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http://dx.doi.org/10.1016/j.ydbio.2017.12.002DOI Listing
http://www.ncbi.nlm.nih.gov/pmc/articles/PMC5812483PMC
February 2018

Fodrin in centrosomes: implication of a role of fodrin in the transport of gamma-tubulin complex in brain.

PLoS One 2013 1;8(10):e76613. Epub 2013 Oct 1.

Cancer Research Programme III, Rajiv Gandhi Centre for Biotechnology, Thiruvanantha-puram, Kerala, India.

Gamma-tubulin is the major protein involved in the nucleation of microtubules from centrosomes in eukaryotic cells. It is present in both cytoplasm and centrosome. However, before centrosome maturation prior to mitosis, gamma-tubulin concentration increases dramatically in the centrosome, the mechanism of which is not known. Earlier it was reported that cytoplasmic gamma-tubulin complex isolated from goat brain contains non-erythroid spectrin/fodrin. The major role of erythroid spectrin is to help in the membrane organisation and integrity. However, fodrin or non-erythroid spectrin has a distinct pattern of localisation in brain cells and evidently some special functions over its erythroid counterpart. In this study, we show that fodrin and γ-tubulin are present together in both the cytoplasm and centrosomes in all brain cells except differentiated neurons and astrocytes. Immunoprecipitation studies in purified centrosomes from brain tissue and brain cell lines confirm that fodrin and γ-tubulin interact with each other in centrosomes. Fodrin dissociates from centrosome just after the onset of mitosis, when the concentration of γ-tubulin attains a maximum at centrosomes. Further it is observed that the interaction between fodrin and γ-tubulin in the centrosome is dependent on actin as depolymerisation of microfilaments stops fodrin localization. Image analysis revealed that γ-tubulin concentration also decreased drastically in the centrosome under this condition. This indicates towards a role of fodrin as a regulatory transporter of γ-tubulin to the centrosomes for normal progression of mitosis.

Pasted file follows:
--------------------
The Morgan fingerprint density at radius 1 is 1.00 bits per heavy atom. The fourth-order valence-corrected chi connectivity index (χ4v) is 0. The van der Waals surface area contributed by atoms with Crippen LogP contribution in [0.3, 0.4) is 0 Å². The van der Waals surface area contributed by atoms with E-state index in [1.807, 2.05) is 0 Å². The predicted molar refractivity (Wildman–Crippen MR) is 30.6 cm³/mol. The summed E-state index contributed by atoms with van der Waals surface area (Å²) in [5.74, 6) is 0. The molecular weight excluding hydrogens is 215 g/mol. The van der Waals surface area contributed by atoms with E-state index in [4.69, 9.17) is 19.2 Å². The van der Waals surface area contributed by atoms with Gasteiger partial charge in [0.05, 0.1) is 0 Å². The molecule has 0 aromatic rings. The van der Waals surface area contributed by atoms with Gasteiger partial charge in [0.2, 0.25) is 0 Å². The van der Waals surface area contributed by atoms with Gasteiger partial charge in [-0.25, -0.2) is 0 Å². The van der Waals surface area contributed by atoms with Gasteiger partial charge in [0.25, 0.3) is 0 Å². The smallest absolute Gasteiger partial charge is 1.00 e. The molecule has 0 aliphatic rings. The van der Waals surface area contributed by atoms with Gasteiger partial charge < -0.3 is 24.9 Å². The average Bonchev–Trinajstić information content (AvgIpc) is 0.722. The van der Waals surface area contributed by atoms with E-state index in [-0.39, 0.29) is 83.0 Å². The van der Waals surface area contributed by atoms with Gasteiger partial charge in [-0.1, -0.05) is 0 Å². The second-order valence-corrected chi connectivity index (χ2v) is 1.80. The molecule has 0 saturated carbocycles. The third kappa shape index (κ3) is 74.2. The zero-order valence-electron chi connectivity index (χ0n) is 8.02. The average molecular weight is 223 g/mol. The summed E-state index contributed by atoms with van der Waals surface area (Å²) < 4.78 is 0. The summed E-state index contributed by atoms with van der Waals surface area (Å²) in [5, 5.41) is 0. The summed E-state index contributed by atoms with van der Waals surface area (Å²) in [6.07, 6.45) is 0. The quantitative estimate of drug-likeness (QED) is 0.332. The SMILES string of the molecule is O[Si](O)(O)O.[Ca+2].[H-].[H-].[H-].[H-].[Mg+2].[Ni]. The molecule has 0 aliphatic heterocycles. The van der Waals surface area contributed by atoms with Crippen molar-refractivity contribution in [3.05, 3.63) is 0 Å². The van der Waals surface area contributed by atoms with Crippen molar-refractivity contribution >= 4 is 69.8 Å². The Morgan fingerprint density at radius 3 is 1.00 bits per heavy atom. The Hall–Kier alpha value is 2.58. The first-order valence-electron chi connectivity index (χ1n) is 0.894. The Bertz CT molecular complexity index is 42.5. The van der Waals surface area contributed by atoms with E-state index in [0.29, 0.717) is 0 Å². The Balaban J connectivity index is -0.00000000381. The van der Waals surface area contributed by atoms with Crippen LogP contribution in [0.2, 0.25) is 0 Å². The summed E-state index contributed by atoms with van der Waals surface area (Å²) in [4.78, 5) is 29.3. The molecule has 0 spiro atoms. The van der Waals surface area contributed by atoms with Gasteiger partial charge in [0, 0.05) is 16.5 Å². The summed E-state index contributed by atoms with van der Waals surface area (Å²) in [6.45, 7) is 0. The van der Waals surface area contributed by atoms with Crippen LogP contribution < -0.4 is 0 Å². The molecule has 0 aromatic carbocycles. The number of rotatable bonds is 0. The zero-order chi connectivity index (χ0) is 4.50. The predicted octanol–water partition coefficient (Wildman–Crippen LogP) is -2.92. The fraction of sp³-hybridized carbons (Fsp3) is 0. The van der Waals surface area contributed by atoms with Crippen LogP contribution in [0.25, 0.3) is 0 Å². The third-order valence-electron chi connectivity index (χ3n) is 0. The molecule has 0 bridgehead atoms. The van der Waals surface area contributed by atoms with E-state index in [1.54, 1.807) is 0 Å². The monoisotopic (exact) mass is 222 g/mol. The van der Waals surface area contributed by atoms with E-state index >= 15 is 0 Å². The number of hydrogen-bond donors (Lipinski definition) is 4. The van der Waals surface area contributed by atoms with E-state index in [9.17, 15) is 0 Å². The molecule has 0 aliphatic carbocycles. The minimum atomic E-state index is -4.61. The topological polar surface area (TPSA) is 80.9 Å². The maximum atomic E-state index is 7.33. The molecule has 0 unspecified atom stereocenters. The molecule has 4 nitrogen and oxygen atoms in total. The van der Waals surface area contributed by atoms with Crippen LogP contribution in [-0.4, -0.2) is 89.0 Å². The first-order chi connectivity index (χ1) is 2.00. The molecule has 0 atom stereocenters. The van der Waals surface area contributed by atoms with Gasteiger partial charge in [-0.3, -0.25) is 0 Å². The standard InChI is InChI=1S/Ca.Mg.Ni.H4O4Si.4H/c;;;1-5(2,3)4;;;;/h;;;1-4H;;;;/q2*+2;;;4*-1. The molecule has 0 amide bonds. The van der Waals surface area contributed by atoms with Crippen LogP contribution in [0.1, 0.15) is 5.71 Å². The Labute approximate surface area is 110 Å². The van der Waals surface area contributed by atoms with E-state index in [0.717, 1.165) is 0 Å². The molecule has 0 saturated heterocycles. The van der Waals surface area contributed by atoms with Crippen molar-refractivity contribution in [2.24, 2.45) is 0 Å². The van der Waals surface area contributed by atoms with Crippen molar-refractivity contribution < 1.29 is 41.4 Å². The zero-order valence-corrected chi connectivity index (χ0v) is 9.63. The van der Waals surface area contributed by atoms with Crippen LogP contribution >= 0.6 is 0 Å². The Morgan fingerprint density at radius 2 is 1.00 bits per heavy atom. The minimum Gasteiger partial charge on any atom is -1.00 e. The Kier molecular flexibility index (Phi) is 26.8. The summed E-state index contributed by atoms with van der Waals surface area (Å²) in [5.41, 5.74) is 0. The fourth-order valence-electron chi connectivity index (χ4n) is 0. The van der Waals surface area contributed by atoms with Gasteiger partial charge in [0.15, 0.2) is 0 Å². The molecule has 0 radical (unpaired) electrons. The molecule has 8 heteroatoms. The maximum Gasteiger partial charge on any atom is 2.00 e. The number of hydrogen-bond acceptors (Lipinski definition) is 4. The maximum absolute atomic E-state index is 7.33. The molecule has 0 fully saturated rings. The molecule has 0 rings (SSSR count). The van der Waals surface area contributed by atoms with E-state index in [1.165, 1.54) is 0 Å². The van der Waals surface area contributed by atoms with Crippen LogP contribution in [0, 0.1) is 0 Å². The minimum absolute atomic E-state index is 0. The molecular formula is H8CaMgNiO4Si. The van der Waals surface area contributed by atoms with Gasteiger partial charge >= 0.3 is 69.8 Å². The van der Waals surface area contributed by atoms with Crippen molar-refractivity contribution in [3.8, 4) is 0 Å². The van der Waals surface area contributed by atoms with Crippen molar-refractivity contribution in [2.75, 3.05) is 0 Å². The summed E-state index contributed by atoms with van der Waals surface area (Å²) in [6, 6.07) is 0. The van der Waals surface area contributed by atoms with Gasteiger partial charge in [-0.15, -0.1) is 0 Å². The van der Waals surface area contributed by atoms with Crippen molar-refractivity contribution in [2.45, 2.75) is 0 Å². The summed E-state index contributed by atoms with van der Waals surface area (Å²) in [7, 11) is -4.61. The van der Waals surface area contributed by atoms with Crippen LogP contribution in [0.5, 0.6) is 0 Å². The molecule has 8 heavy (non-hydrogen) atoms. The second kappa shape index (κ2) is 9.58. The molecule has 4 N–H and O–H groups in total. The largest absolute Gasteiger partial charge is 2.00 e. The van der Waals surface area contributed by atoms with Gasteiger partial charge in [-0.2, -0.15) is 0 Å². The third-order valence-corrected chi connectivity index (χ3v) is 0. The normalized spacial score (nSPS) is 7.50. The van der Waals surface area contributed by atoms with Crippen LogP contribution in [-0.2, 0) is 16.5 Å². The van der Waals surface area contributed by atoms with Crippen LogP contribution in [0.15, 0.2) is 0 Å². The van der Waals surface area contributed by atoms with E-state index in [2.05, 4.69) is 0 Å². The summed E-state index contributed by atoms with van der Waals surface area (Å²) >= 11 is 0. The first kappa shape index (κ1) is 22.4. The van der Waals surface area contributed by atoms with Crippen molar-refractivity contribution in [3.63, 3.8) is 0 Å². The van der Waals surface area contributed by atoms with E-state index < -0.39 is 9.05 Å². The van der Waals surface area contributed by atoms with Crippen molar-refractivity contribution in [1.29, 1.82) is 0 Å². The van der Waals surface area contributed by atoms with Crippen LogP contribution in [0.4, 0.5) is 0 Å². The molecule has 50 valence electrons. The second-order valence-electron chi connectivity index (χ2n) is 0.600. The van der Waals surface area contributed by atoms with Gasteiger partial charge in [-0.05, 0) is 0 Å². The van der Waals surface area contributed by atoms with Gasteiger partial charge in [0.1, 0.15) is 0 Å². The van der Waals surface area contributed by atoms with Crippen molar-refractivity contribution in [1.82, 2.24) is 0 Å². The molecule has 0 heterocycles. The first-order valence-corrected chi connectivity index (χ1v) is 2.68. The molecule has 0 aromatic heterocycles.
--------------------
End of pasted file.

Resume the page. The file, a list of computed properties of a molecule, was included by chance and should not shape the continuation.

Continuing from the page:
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http://journals.plos.org/plosone/article?id=10.1371/journal.pone.0076613PLOS
http://www.ncbi.nlm.nih.gov/pmc/articles/PMC3788121PMC
April 2014

Cytoplasmic gamma-tubulin complex from brain contains nonerythroid spectrin.

J Cell Biochem 2010 Aug;110(6):1334-41

Cytoskeleton Research Laboratory, Division of Cancer Research, Rajiv Gandhi Centre for Biotechnology, Trivandrum 695014, India.

The newer member of the tubulin superfamily, gamma-tubulin, is known to mediate microtubule nucleation from the centrosome of eukaryotic cells with the aid of some other proteins. The major amount of gamma-tubulin is believed to be located in the centrosome before the onset of mitotic division. However, a considerable amount has been found in the cytoplasm in the form of a complex whose function is not well known. Microtubules are most abundant in brain tissues and brain microtubules have been extensively used in many in vitro studies. Thus, it is relevant to use brain tissue to characterize cytoplasmic gamma-tubulin complex. Here we show that cytoplasmic gamma-tubulin in brain tissues exists as a ring complex as in other tissues. Interestingly, along with the common members of the gamma-TuRC reported from several tissues and species, the purified brain cytoplasmic complex contains some high molecular weight proteins including alpha and beta nonerythroid spectrin which are not found in other tissues. Immunohistochemical studies of brain tissue sections also show the co-localization of gamma-tubulin and spectrin. The possible implications have been discussed.
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http://dx.doi.org/10.1002/jcb.22647DOI Listing
August 2010